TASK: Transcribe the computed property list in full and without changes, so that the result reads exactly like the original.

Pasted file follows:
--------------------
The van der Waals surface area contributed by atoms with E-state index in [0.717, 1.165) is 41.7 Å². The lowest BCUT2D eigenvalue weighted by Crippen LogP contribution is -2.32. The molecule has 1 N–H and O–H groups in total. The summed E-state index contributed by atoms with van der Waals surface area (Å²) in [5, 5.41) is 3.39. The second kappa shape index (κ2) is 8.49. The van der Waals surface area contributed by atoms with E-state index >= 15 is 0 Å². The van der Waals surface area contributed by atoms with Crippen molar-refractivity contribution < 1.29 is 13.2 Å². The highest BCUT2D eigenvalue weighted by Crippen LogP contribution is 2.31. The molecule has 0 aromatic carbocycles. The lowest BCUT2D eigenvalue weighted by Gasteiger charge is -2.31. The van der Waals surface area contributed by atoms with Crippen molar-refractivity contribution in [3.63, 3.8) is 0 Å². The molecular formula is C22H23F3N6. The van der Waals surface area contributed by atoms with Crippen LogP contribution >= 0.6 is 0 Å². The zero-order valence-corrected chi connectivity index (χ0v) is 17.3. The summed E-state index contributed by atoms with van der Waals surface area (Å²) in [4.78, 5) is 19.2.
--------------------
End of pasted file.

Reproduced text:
The van der Waals surface area contributed by atoms with E-state index in [0.717, 1.165) is 41.7 Å². The lowest BCUT2D eigenvalue weighted by Crippen LogP contribution is -2.32. The molecule has 1 N–H and O–H groups in total. The summed E-state index contributed by atoms with van der Waals surface area (Å²) in [5, 5.41) is 3.39. The second kappa shape index (κ2) is 8.49. The van der Waals surface area contributed by atoms with E-state index >= 15 is 0 Å². The van der Waals surface area contributed by atoms with Crippen molar-refractivity contribution < 1.29 is 13.2 Å². The highest BCUT2D eigenvalue weighted by Crippen LogP contribution is 2.31. The molecule has 0 aromatic carbocycles. The lowest BCUT2D eigenvalue weighted by Gasteiger charge is -2.31. The van der Waals surface area contributed by atoms with Crippen molar-refractivity contribution in [3.63, 3.8) is 0 Å². The molecular formula is C22H23F3N6. The van der Waals surface area contributed by atoms with Crippen LogP contribution >= 0.6 is 0 Å². The zero-order valence-corrected chi connectivity index (χ0v) is 17.3. The summed E-state index contributed by atoms with van der Waals surface area (Å²) in [4.78, 5) is 19.2.